Rolf Harris accuser under fire in court over media deals

Last updated 09:59 21/05/2014

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An Australian woman has been accused of 'spicing up' her story of a sexual assault by Rolf Harris, after Woman's Day magazine demanded more salacious details.

Tonya Lee, 43, told a court on Tuesday (local time) she was on a "dream" trip to London at age 15, when Harris invited her to sit on his knee in a London pub, then sexually abused her.

But she came under intense cross examination by Harris' legal team over her deals last year with Australian TV programme A Current Affair and Woman's Day, to reveal all about the incident in exchange for A$60,000 (NZ$64,683).

And she admitted lying to police when they asked whether she would go to the media with her story.

Harris, 84, has pleaded not guilty to 12 charges of indecent assault against four complainants.

The last three of the charges relate to Lee.

She took the witness stand, seated behind a curtain that shielded her from the media and from Harris. However she waived her right to anonymity, prosecutors Sasha Wass QC said.

Lee said she was interested in theatre as a 11 or 12-year-old and joined the Shopfront Theatre youth group in Sydney.

Just after she turned 15 she was chosen to join their six-week tour to the UK in 1986 - it was a dream come true, she said: her first trip overseas.

The 14-strong troupe were to perform in cities such as Liverpool and Birmingham, and see the sights in Scotland and Stratford Upon Avon.

When they arrived in London from Sydney a surprise had been arranged - Harris was at the airport to meet the group.

"It was quite overwhelming... it made me feel really special," Lee said.

That evening Harris met the group in a pub for dinner. The group were in high spirits and sung songs - Lee sang a solo.

Then Harris said "you have a lovely singing voice, come and tell me a bit about yourself ... come and sit down on my lap".

She did so. He asked about her musical ambitions, and plans for the tour.

But then she noticed "he was moving back and forth, rubbing (his crotch) against me", she said. He then started to pat her on the thigh, then moved his hand between her legs, "higher and higher".

She was feeling very uncomfortable and "started to panic" wondering how she could get out of the situation, but Harris was still joking and laughing with her and other dinner guests, his actions hidden by the table, Lee said.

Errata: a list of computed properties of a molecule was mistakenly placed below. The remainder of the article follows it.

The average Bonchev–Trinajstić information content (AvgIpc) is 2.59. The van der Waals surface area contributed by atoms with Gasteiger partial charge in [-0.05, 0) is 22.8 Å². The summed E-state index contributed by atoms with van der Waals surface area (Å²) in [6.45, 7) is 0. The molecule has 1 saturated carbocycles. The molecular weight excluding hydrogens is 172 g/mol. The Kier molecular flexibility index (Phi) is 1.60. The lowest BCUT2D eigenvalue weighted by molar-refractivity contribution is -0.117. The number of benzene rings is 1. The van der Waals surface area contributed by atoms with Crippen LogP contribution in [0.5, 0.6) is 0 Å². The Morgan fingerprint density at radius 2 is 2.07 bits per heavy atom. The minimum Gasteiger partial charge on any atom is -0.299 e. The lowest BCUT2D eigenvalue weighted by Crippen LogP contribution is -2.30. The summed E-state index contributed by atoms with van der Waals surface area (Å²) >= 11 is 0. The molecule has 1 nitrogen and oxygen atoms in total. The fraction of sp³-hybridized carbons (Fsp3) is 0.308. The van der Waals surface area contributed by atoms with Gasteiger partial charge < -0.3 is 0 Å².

When his hand touched her crotch she made an excuse and went to the bathroom. She sat there with a "whole lot of confusion" in her head - "I really didn't know how to handle it," she said. She decided not to tell anyone.

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But when she came out of the lavatory, Harris was waiting in the hallway outside. He gave her an "all-encompassing" hug and wedged her between the wall and a big pot plant.

She felt intimidated, claustrophobic and trapped, she said.

Harris put his hand down her top and fondled her breast. "I was petrified... I probably should have screamed but I think I was in shock," she said.

Harris then put his hand into her tights and underwear and put his fingers inside her.

"I wanted to burst into tears and I just wanted to run," she said. "I was gobsmacked and I was shocked, completely in disbelief."

Harris then gave her another hug and walked away, Lee said.

She went back into the bathroom and cried. She felt disgusting, and the rest of the tour was "tainted" and she was an "empty vessel".

The attack triggered anorexia and bulimia - by the end of the tour she had lost 6kg and would look at her legs under her duffle coat to check her weight loss. Her battle with eating disorders lasted another 20 years, and combined with alcohol abuse.

But she put on a "happy mask", she said, and told almost no-one about what had happened until her late 30s, because she was "still confused as to what sexual assault was" and doubted anyone would believe her.

In 2013 her partner showed her a newspaper front page revealing that British detectives were in Australia talking to people allegedly assaulted by Harris.

Lee said her partner persuaded her to meet celebrity agent Max Markson, whom he had seen in Celebrity Apprentice, and Markson set up a deal with Woman's Day and A Current Affair, for interviews to take place after she spoke to police.

Lee said she had never received the full payment from Markson, calling him a "charlatan".

Under cross examination, Lee admitted she had lied to police by giving them the impression she had not arranged a media deal.

"You looked that officer in the eye and told a bare-faced lie," defence barrister Sonia Woodley, said.

"Yes," Lee replied. She blamed her partner for "aggressively" chasing the media deal. "I felt like I was trapped," she said. "It was a huge whirlwind."

The decision had plagued her ever since. "It was a huge mistake," she said saying all she had wanted was the chance to tell her story in court, but she felt "bombarded" and pushed to go through with the media deal.

Woodley said it was clear from copies of a draft version of her Woman's Day magazine story that she had been told to "spice up" her account.

Notes on the story showed the magazine had asked for details of "smells and songs" at the dinner with Harris, and had asked for "emotional quotes" about her feelings and reactions during and after the assault.

Lee said she had just been asked to add detail.

Lee's cross examination at Southwark Crown Court continues on Wednesday (Thursday, NZT).

- Sydney Morning Herald

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